Logan

Logan is one of those rare films that comes along and re-defines a genre. In the case of Logan it’s moreso a drama and less so a movie about superheroes. This time, mutants just happen to be part of the character landscape but they’re kind of forgotten about or treated matter of factly as the timeline is set in 2029. Without the pressure of having to create spectacle, the story is allowed to breathe and becomes much deeper and richer in emotion and tone than previously seen in the genre. Tied in with the old man Logan version of the

X-Men: Days of Future Past

The latest installment in the X-Men universe harkens back story-wise to some of the storyline from the comic books involving time travel and the sentinels. So if you’re a fan of the comics, you might really like this one. I grew up with those books and stories so I was really enjoying this film and appreciating seeing those concepts up on the big screen. This film also marks the return of Bryan Singer directing (thankfully although First Class was really well done but X-Men III directed by Brett Ratner is the one we’re all trying to forget, sorry Ratner but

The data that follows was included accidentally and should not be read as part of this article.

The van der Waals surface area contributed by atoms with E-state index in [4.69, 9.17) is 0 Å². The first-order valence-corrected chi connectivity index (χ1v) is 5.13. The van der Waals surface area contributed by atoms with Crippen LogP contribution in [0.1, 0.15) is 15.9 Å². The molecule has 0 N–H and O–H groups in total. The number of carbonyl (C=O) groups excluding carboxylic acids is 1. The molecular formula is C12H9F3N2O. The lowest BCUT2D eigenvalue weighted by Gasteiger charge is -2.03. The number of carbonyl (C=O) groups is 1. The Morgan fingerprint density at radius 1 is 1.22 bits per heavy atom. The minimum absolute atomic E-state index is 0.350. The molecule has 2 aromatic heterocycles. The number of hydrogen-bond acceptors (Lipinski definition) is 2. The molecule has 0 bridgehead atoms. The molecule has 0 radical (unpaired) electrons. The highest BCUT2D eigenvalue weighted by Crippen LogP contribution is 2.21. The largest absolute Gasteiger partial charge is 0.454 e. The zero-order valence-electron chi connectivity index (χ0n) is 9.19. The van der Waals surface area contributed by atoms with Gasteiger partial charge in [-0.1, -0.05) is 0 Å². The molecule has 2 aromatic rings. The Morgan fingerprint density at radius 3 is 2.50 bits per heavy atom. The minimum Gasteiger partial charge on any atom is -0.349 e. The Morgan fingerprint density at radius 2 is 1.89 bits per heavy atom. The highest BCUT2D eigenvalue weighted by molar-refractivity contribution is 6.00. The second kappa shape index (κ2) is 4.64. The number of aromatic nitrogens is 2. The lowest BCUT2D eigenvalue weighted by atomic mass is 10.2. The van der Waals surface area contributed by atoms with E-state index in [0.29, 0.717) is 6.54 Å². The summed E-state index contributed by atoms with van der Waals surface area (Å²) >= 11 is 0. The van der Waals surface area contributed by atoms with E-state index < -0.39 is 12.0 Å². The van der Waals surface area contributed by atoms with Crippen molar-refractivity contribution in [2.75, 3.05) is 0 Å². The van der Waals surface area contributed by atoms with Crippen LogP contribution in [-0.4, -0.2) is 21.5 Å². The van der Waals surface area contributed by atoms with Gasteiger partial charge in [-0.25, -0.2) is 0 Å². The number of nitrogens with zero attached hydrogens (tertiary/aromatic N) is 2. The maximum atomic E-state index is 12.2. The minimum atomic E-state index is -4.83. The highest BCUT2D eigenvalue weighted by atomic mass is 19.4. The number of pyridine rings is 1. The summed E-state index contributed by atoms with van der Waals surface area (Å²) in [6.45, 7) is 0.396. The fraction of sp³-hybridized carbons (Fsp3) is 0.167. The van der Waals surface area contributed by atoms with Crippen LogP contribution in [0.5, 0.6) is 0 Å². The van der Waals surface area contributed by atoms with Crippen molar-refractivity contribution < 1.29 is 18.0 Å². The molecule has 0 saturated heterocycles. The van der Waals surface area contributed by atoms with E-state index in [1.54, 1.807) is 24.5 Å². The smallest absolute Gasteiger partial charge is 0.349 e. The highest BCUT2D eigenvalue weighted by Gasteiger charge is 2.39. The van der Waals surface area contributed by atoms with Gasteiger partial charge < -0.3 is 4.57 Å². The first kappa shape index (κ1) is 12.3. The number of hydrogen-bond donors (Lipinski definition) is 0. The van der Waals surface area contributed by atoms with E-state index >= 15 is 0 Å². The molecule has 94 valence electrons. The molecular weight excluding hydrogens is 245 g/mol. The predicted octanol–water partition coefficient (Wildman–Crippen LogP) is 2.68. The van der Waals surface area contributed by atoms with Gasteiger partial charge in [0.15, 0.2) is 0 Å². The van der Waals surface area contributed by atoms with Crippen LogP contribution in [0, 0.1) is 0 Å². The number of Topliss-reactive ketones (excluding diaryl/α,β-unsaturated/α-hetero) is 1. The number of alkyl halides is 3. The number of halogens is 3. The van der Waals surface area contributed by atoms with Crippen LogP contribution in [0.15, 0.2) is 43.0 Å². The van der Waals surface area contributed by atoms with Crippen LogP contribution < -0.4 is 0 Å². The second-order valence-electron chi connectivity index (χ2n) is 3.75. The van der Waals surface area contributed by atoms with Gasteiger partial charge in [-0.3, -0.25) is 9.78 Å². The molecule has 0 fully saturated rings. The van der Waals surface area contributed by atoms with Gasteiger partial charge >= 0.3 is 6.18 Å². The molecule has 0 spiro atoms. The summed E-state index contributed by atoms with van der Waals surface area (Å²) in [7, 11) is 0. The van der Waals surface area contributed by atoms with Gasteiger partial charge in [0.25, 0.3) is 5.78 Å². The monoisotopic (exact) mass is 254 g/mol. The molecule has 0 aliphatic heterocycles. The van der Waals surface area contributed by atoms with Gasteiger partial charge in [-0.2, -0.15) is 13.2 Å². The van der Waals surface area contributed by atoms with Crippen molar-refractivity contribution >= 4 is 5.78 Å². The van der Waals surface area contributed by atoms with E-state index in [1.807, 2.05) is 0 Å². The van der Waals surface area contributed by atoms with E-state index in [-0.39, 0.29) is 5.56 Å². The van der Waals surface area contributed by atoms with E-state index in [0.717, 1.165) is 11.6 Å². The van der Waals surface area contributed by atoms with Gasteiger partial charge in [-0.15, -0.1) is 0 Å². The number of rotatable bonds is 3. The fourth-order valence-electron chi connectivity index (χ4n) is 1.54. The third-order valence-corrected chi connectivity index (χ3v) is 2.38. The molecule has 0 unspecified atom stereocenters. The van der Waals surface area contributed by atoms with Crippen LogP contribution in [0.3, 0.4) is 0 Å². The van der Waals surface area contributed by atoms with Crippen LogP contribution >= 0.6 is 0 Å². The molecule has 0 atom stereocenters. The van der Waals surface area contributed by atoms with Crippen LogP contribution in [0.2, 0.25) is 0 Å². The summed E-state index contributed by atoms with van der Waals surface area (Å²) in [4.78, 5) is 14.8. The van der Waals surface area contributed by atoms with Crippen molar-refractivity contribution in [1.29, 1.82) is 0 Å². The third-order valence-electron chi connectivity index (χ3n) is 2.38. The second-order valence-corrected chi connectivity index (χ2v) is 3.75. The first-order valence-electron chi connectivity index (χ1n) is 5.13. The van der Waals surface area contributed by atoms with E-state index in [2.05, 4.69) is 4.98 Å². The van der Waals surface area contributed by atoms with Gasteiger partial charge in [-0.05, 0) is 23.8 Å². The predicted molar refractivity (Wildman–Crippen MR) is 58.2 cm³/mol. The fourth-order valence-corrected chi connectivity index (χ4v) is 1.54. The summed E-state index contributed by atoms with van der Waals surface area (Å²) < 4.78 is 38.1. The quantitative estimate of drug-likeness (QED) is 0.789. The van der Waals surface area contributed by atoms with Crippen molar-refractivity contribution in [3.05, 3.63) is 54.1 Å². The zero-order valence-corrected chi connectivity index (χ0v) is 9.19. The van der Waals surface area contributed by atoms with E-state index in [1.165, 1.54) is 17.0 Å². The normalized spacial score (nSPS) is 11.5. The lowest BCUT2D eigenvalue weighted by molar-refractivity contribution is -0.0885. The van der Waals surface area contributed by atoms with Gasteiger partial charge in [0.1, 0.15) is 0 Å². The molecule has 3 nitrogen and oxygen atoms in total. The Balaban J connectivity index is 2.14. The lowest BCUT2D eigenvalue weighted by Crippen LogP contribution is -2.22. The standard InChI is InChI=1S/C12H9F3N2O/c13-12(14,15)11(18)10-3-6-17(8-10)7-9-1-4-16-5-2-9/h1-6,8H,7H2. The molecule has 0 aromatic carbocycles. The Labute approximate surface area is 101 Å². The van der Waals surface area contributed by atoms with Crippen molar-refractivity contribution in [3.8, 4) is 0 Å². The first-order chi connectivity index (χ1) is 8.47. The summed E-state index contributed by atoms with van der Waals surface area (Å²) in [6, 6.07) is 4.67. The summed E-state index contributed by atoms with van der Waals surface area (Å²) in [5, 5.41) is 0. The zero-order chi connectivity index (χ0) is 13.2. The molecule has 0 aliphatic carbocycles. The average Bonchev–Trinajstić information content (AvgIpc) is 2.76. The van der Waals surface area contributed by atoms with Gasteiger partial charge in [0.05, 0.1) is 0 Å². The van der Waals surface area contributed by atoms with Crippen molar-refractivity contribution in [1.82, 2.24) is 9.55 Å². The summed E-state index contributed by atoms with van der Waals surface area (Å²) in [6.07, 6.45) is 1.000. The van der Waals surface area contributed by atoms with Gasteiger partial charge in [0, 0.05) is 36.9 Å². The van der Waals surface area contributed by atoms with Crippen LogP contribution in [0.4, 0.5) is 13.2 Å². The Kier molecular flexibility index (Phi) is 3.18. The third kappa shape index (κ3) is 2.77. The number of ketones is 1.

Ted

Ted is all about the funny but with a solid story of growing older and how things change. It’s nice to see that too, sometime with films like this you expect just an onslaught of dick and fart jokes that turns to lameness after the first 10 minutes. Ted actually has heart to it and makes you feel sympathetic about Ted the bear and Mark Wahlberg’s John Bennett character and the dynamics of their relationship. Ultimately, this is a really funny film. Outrageous at times but not overly done. Seth MacFarlane plays the voice of Ted (who does sound like